GOLF HAS GONE DIGITAL

The technology fallacy is that digital problems don’t always require digital solutions and I think the game of golf provides a great way to visualize that. As a collector of hickory golf clubs, I can appreciate just how simple the game was meant to be, with players originally responsible for making their own clubs which are then used to hit a small round ball into a hole. A very simple game with no room for digital transformation, right? Wrong. While the push to incorporate digital technologies is increasing, it’s really up to the individual to decide how they’d like to leverage the available tools just like a business would. I’d like to walk through some of the ways that golf has transformed as a result of digital technologies before comparing these changes to what we see in the industries we work in. 

As the game became more popular over a hundred years ago several club manufacturing companies formed to meet the demand for higher quality equipment. Buying these clubs was not as easy as just finding a retailer either, it often meant seeking out an order from the manufacturer directly and waiting sometimes months for the order to come in. This process has changed dramatically as there are more than a dozen retailers within an hour’s drive of me and I could even have a set of clubs delivered to my door tomorrow via Amazon Prime. When I got a new set of irons a couple of years ago I went to GOLFTEC for a fitting and swing evaluation. The technology they have on hand is absolutely incredible as they use video, a launch monitor, and motion sensors to evaluate a player’s results with different sets of clubs. The first set of swings are made with the player’s current clubs to develop a baseline for comparison. After seeing the results, the technician then suggests 3-4 other club models from different brands to try. As each new model is tried, data is compared and small adjustments like shaft length, grip type, and size are made to get the best feel. At the end of the session, the player then has 4-5 sets of data to look at to help decide which choice may be the best. This data includes metrics like shot distance, swing speed, shot dispersion, spin rate, and launch angle. The best part is that the testing session is completely free if you decide to buy a set of irons from them.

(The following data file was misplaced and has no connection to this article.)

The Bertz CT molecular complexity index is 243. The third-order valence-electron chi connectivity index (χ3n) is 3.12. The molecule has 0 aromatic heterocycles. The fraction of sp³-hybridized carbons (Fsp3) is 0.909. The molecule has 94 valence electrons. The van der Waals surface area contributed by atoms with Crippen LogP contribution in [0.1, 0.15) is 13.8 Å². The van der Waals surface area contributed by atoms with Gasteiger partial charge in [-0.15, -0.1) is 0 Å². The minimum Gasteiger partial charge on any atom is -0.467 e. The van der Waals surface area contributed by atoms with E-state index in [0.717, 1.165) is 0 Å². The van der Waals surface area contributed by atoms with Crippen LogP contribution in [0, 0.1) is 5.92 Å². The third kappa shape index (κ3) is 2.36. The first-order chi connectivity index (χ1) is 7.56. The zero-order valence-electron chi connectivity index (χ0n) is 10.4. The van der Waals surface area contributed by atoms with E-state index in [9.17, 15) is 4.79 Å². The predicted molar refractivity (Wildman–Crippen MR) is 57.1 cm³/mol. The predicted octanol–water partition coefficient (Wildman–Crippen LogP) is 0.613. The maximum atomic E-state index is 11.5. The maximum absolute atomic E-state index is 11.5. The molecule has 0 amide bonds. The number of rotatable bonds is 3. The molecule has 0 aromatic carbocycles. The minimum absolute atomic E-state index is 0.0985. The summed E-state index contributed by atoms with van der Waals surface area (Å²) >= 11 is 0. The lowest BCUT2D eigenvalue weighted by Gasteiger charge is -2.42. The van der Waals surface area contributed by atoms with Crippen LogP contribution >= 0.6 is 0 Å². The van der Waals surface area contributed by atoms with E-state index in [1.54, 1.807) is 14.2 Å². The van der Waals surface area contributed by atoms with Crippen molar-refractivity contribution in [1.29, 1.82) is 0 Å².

The gameplay itself has also been heavily influenced by a push to go digital. To make a tee time originally, players would have to sign up on a physical piece of paper posted in the locker room. That changed with the ability to communicate via phone and now just about every course encourages players to book tee times online. “How far are we from the hole?” is the most frequently asked question out on the course and historically players would have to rely on local course knowledge or visible yardage markers to venture a guess. Now, there’s an app on my Apple Watch that tells me how far I am from the hole with every step I take and also keeps track of my score. In situations where I have further questions regarding yardage, I simply take out my rangefinder which shoots a laser to the point of interest. This results in a digitized display detailing distance as well as distance adjusted for slope.